Posted by Bill Rooks on December 31, 1997 at 20:43:19:
In Reply to: Re: Tom Kilbane.....re: bayonets......a response posted by Tom Kilbane on December 31, 1997 at 19:09:55:
Yup! You know your stuff. It is pleasant to debate with someone who is well versed. As I said, poorly probably, we don't really differ on the overall issues of troops and tactics....mainly on that single facet of the hand to hand skirmish/melee.
Marine, eh? Oorah! Hardened tip of the spear so to speak. And it is hard to speak of the single issue of in close, without considering the greater issues of training, conventional and irregular, homefront etc. It all kind of is one big interaction.
I apologize for my habit of intuitively circling around a point and coming in on it. For the way my mind jumbles with lots of related issues because I believe no one thing is paramount in and of itself. All things are related.
I agree adding the bayonet to the musket changed warfare. But probably not in the way you do. It took great skill to become a good swordsman rather than just a cut and slasher. But really, with the advent of gunpowder leading to cannon and weapons which could pierce armor and kill at distance.....that changed the face or warfare. Until gunpowder, massed armies generally were composed of relatively untrained troops called upon when the need arose....who used rather plebian weapons. Battle was for the most part a wild melee. Sure, the elite (before gunpowder the mounted horse) could be a deciding factor if used properly. But pikes, axes, spears clubs etc were the arms of the common soldier. Then came gunpowder. Without the bayonet I agree with you....pikes or suport troops were needed when the enemy closed with swords etc. The musketeers fell back. And with the addition of the bayonet....the musket men could then serve dual purpose as pikemen. Protect themselves more ably. But the musket as only a defensive weapon without the addition of the bayonet? I can't agree with that. And the implied statement that given two sides in close combat of equal weight but one with bayonets and one without it will be the side with the bayonets who will win....given both sides are disciplined and determined to win? I have to again disagree. But it is a difference of opinion is all. It is just easier to be swinging around something short and handy when in close quarters than something long and pointy. Too easy to get in under the long and pointy,
or deflect it, or have it hang up on something.
Why do the armies teach bayonet drill and not tomahawk and knife?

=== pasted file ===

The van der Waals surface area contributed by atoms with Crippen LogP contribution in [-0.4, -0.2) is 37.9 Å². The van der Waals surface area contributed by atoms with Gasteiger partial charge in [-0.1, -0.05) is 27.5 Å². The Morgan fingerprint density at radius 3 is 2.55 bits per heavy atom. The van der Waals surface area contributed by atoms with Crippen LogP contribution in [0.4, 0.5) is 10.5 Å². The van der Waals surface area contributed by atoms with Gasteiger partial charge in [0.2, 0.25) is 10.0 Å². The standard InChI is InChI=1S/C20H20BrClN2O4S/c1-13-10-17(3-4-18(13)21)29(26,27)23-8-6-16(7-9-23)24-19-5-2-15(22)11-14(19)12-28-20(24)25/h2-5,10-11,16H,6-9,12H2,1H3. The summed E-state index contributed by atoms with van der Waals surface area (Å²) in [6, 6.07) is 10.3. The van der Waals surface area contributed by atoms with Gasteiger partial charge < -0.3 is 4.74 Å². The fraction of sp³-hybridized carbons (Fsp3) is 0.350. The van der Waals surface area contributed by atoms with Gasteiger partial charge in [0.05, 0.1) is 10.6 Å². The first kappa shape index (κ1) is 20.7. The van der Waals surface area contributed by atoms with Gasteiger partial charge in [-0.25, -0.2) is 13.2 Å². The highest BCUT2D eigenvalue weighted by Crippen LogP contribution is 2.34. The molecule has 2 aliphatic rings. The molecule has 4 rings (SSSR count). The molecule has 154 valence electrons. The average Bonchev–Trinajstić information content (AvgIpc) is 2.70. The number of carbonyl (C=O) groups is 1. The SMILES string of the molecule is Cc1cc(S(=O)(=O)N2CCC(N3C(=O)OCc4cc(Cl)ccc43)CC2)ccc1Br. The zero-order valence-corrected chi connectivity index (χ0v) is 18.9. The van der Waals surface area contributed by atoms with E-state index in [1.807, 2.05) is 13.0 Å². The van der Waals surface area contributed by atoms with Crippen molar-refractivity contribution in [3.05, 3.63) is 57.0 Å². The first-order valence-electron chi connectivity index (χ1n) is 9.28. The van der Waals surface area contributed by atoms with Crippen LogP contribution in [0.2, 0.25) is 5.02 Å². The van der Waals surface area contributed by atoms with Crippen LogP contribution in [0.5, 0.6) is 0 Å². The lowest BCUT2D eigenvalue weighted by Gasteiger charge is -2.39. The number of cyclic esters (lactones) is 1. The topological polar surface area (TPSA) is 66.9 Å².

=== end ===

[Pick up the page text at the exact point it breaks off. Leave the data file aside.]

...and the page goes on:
Well, it kind of depends on what kind of army or troop in that army you are I guess. The real reason is that you don't WANT the
enemy closing in....with rapid fire weapons the object is to keep them AWAY, in the killing zone where rapid fire weapons are most effective. That is not always possible. A determined enemy can and will close...so the armies teach bayonet drill. But really...the bayonet drill taught is fine one on one. But one on many? People bumping up against you friend and foe? Jammed in tight?
You were a marine. I could be wrong....but in the attack were you not taught to CLOSE with the enemy? Get in amongst them as soon as possible. Mix it up? In other words....get OUT of the kill zone and into their midst so rapid fire weapons were no longer effective? Caught in an ambush, were you not taught to immediately react and charge the ambush? Again, get OUT of the killing zone and amongst them?
Well, to answer the question....the real reason our troops are taught to use the bayonet is to give them a sense of defense and comfort when thinking about the real eventuality of the enemy closing into their midst. Otherwise, they would cut and run if they weren't taught SOMETHING to keep them in place. But is it truly effective as a determinator? Maybe yes and maybe no. I only know that generally in the actual fact those nice standard bayonet moves were lost in the shuffle and it became a real brawl. Butt stocks used, entrenching tools used, knives used. Rocks used. Whatever.
But then, a lot of my training was as shock troop and unconventional warfare. So yes, we WERE taught to use the knife very well. For that matter, we were taught to use whatever was at hand and to be vicious. Our whole reason to be was to be force multipliers, drop in behind the main armies, contact resistence movements, train irregulars, and disrupt communications - supply lines - reinforcements - make the enemy divert troops from the front to protect their rear and their supply lines.
But to answer your question....let's face it. Of course no army teaches how to use the tomahawk or the knife. Bayonet drill is in fact pretty rudimentary. With rapid fire weapons, artillery,
air support, armor support....all that....every modern army trains its troops to kill the enemy BEFORE they get in amongst their lines. Because NONE of that is any good once they have.
Bayonet training today is a placebo for the nice next door 18 year old kid who sits behind the wire waiting......better to teach him to be ruthless, berserker, and to use whatever at hand he must. IF they get through the wire.
My team could use a knife, throw a knife, were taught in fact to use axes and hatchets....and throw them. To use helmets, entrenching tools whatever it took. We practiced it all. But then, I am a little crazy.
Good discussion. Thanks.
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